For a solid year, Stephen Hulgin knew he could not sneak a drink without getting locked up.
The reason was strapped around his ankle: an alcohol monitoring device he wore 24 hours a day, as part of his sentence for a DUI conviction. If he took a drink, the device would know it.
"I knew it was there; I knew I couldn't beat it," Hulgin said. And he knew what the judge had told him: One more drink and "I go to prison for four years."
Hulgin, 44, who lives in a Clearwater rehab center and has a paving company, recently had his electronic monitor removed after an alcohol-free year. He says the device helped him and was "a big component of me getting out of jail."
It also is becoming part of the anti-alcohol strategy for the criminal justice system in the Tampa Bay area. Judges are increasingly requiring monitoring devices for defendants who need to prove they're not drinking.
"I think it can be a very effective tool in protecting the public," said Pinellas County Judge Donald E. Horrox, who has ordered defendants to wear them.
Week after week, judges sentence people for driving under the influence and other alcohol-related offenses. While some get jail time, probation usually follows. Others are released on bail as they await trial.
Judges almost always order these people to stop drinking alcohol while they are on probation or awaiting trial. But how do you make sure someone doesn't drink?
There are ways, such as random urine samples, mandatory AA meetings, and visits to probation officers — all with the threat of more jail time looming overhead.
But it can still be possible to cheat, partly because traces of alcohol disappear from the body more quickly than other drugs. Alcohol monitors are designed to take away that possibility.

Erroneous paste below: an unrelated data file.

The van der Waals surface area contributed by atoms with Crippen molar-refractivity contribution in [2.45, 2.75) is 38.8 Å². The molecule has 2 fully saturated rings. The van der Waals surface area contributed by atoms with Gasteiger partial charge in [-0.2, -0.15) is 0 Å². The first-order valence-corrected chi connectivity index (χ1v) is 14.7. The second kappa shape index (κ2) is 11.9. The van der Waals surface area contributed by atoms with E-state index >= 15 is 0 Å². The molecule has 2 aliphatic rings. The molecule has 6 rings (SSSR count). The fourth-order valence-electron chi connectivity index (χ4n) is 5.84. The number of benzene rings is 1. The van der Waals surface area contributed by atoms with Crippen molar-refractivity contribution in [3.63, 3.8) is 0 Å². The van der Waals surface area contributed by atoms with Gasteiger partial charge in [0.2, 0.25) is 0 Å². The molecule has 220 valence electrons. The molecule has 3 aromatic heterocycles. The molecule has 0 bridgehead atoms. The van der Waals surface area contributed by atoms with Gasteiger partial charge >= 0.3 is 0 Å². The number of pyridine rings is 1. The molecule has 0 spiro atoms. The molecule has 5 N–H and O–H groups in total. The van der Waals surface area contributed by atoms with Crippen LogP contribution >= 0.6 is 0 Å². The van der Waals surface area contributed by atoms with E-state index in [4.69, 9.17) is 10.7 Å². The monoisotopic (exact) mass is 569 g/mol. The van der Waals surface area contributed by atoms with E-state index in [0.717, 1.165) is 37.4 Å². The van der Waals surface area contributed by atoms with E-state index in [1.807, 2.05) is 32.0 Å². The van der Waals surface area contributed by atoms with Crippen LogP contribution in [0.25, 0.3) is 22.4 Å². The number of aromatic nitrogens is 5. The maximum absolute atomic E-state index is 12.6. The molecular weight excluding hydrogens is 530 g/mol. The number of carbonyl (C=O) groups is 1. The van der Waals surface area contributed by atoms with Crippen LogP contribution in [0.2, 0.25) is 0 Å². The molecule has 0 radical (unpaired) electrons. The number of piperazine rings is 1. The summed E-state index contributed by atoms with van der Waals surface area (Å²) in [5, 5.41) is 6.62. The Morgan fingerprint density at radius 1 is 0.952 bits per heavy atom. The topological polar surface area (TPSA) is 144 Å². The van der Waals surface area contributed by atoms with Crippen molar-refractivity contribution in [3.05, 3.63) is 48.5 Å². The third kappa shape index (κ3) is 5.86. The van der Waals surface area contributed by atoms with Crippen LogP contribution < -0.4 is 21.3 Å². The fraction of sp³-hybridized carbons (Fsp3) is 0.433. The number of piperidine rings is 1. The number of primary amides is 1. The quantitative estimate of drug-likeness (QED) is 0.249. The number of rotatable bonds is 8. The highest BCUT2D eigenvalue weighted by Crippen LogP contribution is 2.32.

The Secure Continuous Remote Alcohol Monitor, or "SCRAM" brand alcohol bracelet, which has been used in Pinellas, Hillsborough and Pasco counties, is strapped to a defendant's leg above his or her ankle and can be hidden under a pants cuff.
It samples sweat on the skin every 30 minutes, and detects the presence of alcohol. It records the data and sends results back to a central computer and, eventually, on to the court system.
"It's a Breathalyzer for your ankle," said Kathleen Brown, spokeswoman for the Denver-based company that makes them, Alcohol Monitoring Systems.
It also contains anti-tampering technology designed to detect when someone is trying to fool the device — such as the person who wedged a piece of baloney in between his ankle and the bracelet. (Baloney may feel roughly like skin, but it's cold and doesn't sweat.)
About 50 of the SCRAM bracelets are in use at any one time in the Tampa Bay area, said local representative and bail bondsman Frank Kopczynski. More than 10,000 are in use nationwide, Brown said.
Pinellas County Judge Paul Levine said he became intrigued with the alcohol bracelets when he realized they provide a good way to continuously check on serious alcohol offenders, such as repeat drunken drivers. They're also good for spouse abusers who get violent when drunk; take away the alcohol, and you often take away the violence, he said.
But over time, he said he heard from defendants who say "they can't believe they actually went 90 days without drinking, and it helps their recovery."
"It's a tool now to help break the cycle of drinking," he said.
Hulgin agrees. He said when he was sentenced in Pasco County to wear the bracelet for a full year, the judge told him "If I drank, I'd be in prison. He made sure I understood that if I failed … I'm going away."
He wore it 24 hours a day, even in the shower. After about three sober months, he said he felt his alcohol cravings subside. Now that he is off the bracelet, he is optimistic that he will also be able to stay off alcohol, with help from his family and the Christian recovery center where he lives, called Center of Hope.
"It helped me," Hulgin said. And he added, "it's nice to be able to prove to the court system and society that I haven't drank a drop."
But he does have a reason to be happy to get off of it. It costs $10 a day, and he's the one who had to pay it.
That $300 a month is a burden that not everyone can afford. But Kopczynski, the Tampa Bay representative for SCRAM monitors, said $10 a day is less than some people spend at bars. He also has a question for people who have been released from jail but are complaining about the cost of the bracelet:
"How much money are you making in jail?"